Australian Institute of Health and Welfare: Authoritative information and statistics to promote better health and wellbeing- ISBN 978-1-74249-228-5; Cat. no. ACM 23; 50pp. http://www.aihw.gov.au/
 Sharp T J, Seeto C, (2010) The Psychosocial Impac
Report author Rachel Aalders says the report provides an important set of nationally comparable statistics.
'Juvenile justice in Australia provides a perspective on young people's experience not available elsewhere.'
Aalders says that the report's findings are not only valuable to juvenile justice departments. 'The reports are used by a range of government and non-government agencies that are concerned with children's welfare and provide valuable data for universities research into juvenile justice.'
Knowing more about the characteristics of young people under supervision, such as their age, sex and whether they are Indigenous, as well as the types of supervision they experience, can help inform policy makers to achieve better outcomes for these young people.
The latest data
The most recent juvenile justice report, for 2007-08, revealed that on an average day in Australia (excluding New South Wales) there were around 4,000 young people under juvenile justice supervision. 'Most of these were under community-based supervision of some kind-only about 10% were in detention', says Aalders.
Rachel Aalders notes that 'Only around 5% of young Australians are Indigenous, but they comprised 40% of those under supervision on an average day'.
Rachel Aalders says that one of the more interesting findings to come out of this year's report was that over half of young people in detention had not yet been sentenced, but were on remand waiting for their cases to be heard.
This figure had increased from just over a third in 2004-05.
'Detention is an option that is ideally reserved for only the most serious offenders, and some young people are placed on remand (rather than released into the community) because of the seriousness of their alleged offences', she says. 'But a growing body of research suggests that an increasing number of young people are ending up in remand because they don't have anywhere to live.'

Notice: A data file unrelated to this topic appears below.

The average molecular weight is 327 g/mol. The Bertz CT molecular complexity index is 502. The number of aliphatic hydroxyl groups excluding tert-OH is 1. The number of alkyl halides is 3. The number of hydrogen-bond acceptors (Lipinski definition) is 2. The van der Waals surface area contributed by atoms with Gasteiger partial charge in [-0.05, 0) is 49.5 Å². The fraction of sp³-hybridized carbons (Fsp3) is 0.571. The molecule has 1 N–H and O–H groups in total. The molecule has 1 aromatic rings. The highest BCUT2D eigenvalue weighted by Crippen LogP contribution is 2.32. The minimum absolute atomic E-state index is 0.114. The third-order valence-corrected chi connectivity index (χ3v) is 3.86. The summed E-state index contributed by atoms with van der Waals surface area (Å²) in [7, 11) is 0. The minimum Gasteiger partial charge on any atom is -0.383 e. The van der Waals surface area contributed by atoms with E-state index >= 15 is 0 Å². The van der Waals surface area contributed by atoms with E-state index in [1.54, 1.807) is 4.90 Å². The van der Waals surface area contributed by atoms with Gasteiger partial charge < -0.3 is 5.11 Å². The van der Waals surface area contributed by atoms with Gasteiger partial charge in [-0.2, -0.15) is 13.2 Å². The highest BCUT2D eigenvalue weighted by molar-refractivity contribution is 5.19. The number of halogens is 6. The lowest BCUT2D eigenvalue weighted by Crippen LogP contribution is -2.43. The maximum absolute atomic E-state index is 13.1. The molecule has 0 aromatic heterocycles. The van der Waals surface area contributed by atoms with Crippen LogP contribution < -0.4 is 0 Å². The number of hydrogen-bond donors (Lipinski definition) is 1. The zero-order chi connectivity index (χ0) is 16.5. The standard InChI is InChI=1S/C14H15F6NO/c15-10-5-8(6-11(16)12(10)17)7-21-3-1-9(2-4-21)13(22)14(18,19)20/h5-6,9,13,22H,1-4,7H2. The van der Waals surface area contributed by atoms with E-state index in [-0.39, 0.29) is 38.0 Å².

The number of unsentenced young people in detention varied quite dramatically between the states and territories.
In the Northern Territory, Queensland and the Australian Capital Territory around two-thirds of young people in detention were unsentenced, while in Victoria the number was as low as a quarter.
Aalders says that these differences suggest that policies and programs within the juvenile justice system can have a dramatic impact on the number of young people in the juvenile justice system.
Rachel Aalders has already begun working on the next edition of Juvenile justice in Australia.
Changes are afoot which she hopes will make the report even more useful and thought-provoking.
To date, information has only been provided about a young person's most serious supervision order but from now on data on all supervised orders will be collected.
This will provide more detailed information about the extent of young people's involvement in the juvenile justice system.
Aalders is also collecting and analysing offence data from a number of states and territories. 'We hope that this will provide further information about why young people are under juvenile justice supervision, and whether the rise in the number of young people in detention is in fact the result of young people committing more serious crimes', she says.
Where to from here
In the future, there's also the possibility of expanding the information gathered about the young people themselves.
Aalders says that collecting additional data, such as whether young people under supervision have a history of mental health issues or an involvement in the child protection system, will provide policy makers with the information needed to implement early intervention programs and practices that help stop young people from entering the juvenile justice system in the first place.
Juvenile detention numbers on the rise (media release; Wednesday 4 November 2009) (AIHW)
But by 2007 -08, over half were unsentenced,' said Rachel Aalders of the Institute's Child and Youth Welfare Unit.
'Aboriginal and Torres Strait Islander young people aged 10 -17 years were nearly 15 times as likely to be under community-based supervision on an average day and nearly 30 times as likely to be in detention as their non-Indigenous counterparts', Ms Aalders said.
Further information: Ms Rachel Aalders, AIHW, tel. 02 6244 1112, mob.
0407 915 851
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